Plant viruses pose some of the most severe threats to world agriculture. Because they invade the crop's cells and cloak themselves with the plant's normal life processes, they are far more difficult to control than free-living organisms such as bacteria, protozoa, or fungi. At present, we can only try to halt their spread—something nearly impossible to achieve under even the best of circumstances—because viruses "hitch rides" in insects such as aphids, as well as on dirty tools, blowing dust, or spreading floodwaters.
A few virus-inhibiting chemicals are known for treating human and animal diseases (AZT for AIDS, for instance), but at present, none are available for treating plants. Neem might be the first. Crude extracts seem to bind certain plant viruses effectively, and so limit infection.13
However, for the moment at least, neem seems most effective at interfering with the transmission of plant viruses carried by insects. This conclusion is drawn from several successful tests of neem's effects against insect vectors of plant viruses.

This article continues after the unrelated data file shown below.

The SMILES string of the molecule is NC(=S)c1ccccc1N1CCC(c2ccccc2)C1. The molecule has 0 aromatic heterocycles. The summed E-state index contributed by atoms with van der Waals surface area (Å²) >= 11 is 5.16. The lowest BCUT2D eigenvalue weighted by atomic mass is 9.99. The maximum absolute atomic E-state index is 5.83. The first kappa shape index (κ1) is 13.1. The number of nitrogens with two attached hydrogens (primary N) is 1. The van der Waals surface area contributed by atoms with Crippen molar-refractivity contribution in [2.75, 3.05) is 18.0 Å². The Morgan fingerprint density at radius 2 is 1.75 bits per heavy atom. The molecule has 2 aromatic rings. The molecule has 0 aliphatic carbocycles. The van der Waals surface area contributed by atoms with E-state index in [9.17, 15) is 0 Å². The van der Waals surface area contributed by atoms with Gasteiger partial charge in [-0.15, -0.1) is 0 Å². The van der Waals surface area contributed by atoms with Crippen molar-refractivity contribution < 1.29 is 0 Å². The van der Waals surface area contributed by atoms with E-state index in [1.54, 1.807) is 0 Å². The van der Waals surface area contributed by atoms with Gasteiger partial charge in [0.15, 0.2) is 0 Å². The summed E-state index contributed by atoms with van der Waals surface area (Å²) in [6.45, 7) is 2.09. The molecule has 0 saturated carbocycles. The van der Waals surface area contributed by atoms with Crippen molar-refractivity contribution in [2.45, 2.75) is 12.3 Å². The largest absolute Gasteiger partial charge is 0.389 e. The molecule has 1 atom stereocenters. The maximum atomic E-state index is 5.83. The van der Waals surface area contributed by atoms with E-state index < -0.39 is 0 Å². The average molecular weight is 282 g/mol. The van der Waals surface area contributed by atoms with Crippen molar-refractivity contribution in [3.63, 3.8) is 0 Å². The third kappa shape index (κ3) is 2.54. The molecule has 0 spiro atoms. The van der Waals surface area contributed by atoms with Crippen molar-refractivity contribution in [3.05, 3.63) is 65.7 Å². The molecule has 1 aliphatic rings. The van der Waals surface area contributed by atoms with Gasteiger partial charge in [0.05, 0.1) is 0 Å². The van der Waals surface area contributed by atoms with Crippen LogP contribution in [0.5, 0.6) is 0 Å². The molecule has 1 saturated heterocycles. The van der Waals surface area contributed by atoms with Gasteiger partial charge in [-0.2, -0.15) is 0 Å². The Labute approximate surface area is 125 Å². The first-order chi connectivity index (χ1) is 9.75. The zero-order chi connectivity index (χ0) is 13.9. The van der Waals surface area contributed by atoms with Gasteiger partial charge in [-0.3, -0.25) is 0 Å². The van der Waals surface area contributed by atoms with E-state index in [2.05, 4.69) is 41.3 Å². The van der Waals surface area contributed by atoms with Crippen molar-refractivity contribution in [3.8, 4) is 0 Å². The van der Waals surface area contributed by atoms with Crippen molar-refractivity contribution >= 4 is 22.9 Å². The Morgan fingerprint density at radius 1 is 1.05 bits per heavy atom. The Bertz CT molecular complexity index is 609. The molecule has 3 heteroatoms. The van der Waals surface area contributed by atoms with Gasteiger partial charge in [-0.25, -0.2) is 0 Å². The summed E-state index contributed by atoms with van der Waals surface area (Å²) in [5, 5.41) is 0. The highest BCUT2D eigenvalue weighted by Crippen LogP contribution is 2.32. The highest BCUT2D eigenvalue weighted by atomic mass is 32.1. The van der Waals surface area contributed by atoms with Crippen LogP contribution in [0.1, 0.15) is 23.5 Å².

These tests include the following:
A trial in the Philippines where rice fields sprayed with neem oil had significantly lower incidence of the ragged-stunt virus, which affects rice and is transmitted by the brown planthopper;14
A second trial in the Philippines where mixtures of neem oil and custard-apple oil interfered with the transmission of tungro virus, another rice pest;15
Experiments in India where neem-leaf extracts reduced the transmission of tobacco mosaic, a virus that seriously affects several vegetable crops;16
Field trials in the Philippines where fields treated with urea and neem cake were found to be lower in viral diseases than those treated with urea alone;17 and